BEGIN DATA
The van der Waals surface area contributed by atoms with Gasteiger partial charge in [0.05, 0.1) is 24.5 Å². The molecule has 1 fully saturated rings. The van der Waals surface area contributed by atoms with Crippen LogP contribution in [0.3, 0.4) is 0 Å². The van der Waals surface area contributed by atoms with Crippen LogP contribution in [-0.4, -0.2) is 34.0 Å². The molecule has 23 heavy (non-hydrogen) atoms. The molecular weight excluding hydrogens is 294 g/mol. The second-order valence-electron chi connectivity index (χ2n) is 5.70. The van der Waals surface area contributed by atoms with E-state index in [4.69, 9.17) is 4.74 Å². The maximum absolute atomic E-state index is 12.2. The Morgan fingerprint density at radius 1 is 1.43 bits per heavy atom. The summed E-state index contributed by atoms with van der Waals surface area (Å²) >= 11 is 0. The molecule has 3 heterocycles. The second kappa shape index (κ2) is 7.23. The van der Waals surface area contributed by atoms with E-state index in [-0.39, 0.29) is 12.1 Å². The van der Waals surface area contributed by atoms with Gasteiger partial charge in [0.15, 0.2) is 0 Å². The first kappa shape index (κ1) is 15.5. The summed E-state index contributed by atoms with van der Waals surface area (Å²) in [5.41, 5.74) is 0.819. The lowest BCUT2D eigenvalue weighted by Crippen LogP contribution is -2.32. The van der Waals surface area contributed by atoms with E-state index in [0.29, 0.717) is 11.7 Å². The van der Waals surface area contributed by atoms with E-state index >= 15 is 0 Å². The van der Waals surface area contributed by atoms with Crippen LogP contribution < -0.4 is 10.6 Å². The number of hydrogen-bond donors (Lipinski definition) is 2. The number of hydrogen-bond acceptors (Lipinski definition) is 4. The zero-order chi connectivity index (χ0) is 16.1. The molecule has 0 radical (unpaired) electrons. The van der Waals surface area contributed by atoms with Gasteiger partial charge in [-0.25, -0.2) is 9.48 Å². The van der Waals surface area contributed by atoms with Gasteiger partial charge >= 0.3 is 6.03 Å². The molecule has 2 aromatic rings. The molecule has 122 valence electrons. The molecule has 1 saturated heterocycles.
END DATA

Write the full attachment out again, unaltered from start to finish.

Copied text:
The van der Waals surface area contributed by atoms with Gasteiger partial charge in [0.05, 0.1) is 24.5 Å². The molecule has 1 fully saturated rings. The van der Waals surface area contributed by atoms with Crippen LogP contribution in [0.3, 0.4) is 0 Å². The van der Waals surface area contributed by atoms with Crippen LogP contribution in [-0.4, -0.2) is 34.0 Å². The molecule has 23 heavy (non-hydrogen) atoms. The molecular weight excluding hydrogens is 294 g/mol. The second-order valence-electron chi connectivity index (χ2n) is 5.70. The van der Waals surface area contributed by atoms with E-state index in [4.69, 9.17) is 4.74 Å². The maximum absolute atomic E-state index is 12.2. The Morgan fingerprint density at radius 1 is 1.43 bits per heavy atom. The summed E-state index contributed by atoms with van der Waals surface area (Å²) >= 11 is 0. The molecule has 3 heterocycles. The second kappa shape index (κ2) is 7.23. The van der Waals surface area contributed by atoms with E-state index in [-0.39, 0.29) is 12.1 Å². The van der Waals surface area contributed by atoms with Gasteiger partial charge in [0.15, 0.2) is 0 Å². The first kappa shape index (κ1) is 15.5. The summed E-state index contributed by atoms with van der Waals surface area (Å²) in [5.41, 5.74) is 0.819. The lowest BCUT2D eigenvalue weighted by Crippen LogP contribution is -2.32. The van der Waals surface area contributed by atoms with E-state index in [0.29, 0.717) is 11.7 Å². The van der Waals surface area contributed by atoms with E-state index >= 15 is 0 Å². The van der Waals surface area contributed by atoms with Crippen LogP contribution < -0.4 is 10.6 Å². The number of hydrogen-bond donors (Lipinski definition) is 2. The number of hydrogen-bond acceptors (Lipinski definition) is 4. The zero-order chi connectivity index (χ0) is 16.1. The molecule has 0 radical (unpaired) electrons. The van der Waals surface area contributed by atoms with Gasteiger partial charge in [-0.25, -0.2) is 9.48 Å². The van der Waals surface area contributed by atoms with Gasteiger partial charge >= 0.3 is 6.03 Å². The molecule has 2 aromatic rings. The molecule has 122 valence electrons. The molecule has 1 saturated heterocycles.